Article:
Misreading Islamist Terrorism: The "War Against Terrorism" and Just-War Theory

Metaphilosophy 35 (3):273-302 (2004)
Abstract
: The Bush administration's military war on terrorism is a blunt, ineffective, and unjust response to the threat posed to innocent civilians by terrorism. Decentralized terrorist networks can only be effectively fought by international cooperation among police and intelligence agencies representing diverse nation‐states, including ones with predominantly Islamic populations. The Bush administration's allegations of a global Islamist terrorist threat to the national interests of the United States misread the decentralized and complex nature of Islamist politics. Undoubtedly there exists a “combat fundamentalist” element within Islamism. But the threat posed to U.S. citizens by Islamist terrorism neither necessitates nor justifies as a response massive military invasions of other nations. Not only does the Bush administration's war on alleged “terrorist states” violate the doctrine of just war, but in addition these wars arise from a new, unilateral, imperial foreign‐policy doctrine of “preventive wars.” Such a doctrine will isolate the United States from international institutions and long‐standing allies. The weakening of these institutions and alliances will only weaken the ability of the international community to deter terrorism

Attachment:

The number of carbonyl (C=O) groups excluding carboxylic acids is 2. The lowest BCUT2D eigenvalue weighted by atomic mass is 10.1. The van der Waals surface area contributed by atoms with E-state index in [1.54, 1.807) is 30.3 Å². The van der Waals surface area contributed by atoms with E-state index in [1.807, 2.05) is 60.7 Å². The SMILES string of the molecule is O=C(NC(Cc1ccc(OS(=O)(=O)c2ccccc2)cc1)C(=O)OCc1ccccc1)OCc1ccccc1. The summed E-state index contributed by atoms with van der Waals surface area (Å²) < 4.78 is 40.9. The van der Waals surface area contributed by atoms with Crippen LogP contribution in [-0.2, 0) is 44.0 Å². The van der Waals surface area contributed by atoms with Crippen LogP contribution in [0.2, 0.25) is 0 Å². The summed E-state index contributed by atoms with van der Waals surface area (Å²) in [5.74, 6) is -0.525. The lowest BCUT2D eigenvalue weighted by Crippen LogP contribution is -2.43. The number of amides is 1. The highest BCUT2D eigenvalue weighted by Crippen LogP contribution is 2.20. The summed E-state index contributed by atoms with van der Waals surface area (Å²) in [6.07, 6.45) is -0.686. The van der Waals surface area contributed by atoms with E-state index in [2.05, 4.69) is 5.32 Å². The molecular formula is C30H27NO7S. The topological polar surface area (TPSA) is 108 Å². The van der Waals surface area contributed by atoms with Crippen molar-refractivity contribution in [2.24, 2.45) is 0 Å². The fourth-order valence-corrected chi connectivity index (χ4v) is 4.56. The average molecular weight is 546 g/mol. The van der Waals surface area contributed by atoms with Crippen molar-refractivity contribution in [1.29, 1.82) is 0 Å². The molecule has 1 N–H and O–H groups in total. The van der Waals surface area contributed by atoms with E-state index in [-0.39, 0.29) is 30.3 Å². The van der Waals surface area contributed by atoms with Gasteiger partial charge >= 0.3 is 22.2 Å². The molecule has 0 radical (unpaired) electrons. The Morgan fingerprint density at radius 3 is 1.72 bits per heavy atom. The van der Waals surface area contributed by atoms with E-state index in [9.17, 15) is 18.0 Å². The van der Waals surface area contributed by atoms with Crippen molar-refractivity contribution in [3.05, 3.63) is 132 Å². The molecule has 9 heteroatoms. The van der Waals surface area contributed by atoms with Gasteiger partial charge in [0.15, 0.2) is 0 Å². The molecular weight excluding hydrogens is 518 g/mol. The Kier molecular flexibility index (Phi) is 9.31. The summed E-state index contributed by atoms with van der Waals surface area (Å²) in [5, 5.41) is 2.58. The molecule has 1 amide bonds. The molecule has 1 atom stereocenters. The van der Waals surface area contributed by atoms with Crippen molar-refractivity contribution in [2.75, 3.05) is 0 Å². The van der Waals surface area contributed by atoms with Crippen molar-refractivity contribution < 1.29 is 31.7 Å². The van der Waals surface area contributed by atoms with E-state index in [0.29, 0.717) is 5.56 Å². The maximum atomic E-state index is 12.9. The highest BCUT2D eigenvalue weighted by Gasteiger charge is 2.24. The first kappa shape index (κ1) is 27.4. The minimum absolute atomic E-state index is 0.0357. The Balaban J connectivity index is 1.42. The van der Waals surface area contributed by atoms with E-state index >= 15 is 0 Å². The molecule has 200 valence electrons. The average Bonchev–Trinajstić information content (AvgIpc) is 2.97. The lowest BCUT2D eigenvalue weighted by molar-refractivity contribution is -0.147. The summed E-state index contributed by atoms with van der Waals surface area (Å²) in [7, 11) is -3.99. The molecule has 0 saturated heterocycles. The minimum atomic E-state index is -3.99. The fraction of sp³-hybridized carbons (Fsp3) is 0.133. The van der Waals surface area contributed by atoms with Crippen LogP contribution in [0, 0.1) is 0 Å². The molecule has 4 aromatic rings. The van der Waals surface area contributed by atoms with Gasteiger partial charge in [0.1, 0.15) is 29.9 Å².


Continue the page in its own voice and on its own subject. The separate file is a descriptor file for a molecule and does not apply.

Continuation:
Keywords preventive wars  Islam  national‐security doctrine  Islamist politics  unilateralism  U.S. foreign policy  terrorism  preemptive wars  just‐war theory  just wars  Afghanistan  Iraq  imperialism
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Citations of this work BETA
Mark Rigstad, The 'Bush Doctrine' as a Hegemonic Discourse Strategy. Critical Review of International Social and Political Philosophy.
Willem Schinkel (2009). On the Concept of Terrorism. Contemporary Political Theory 8 (2):176.
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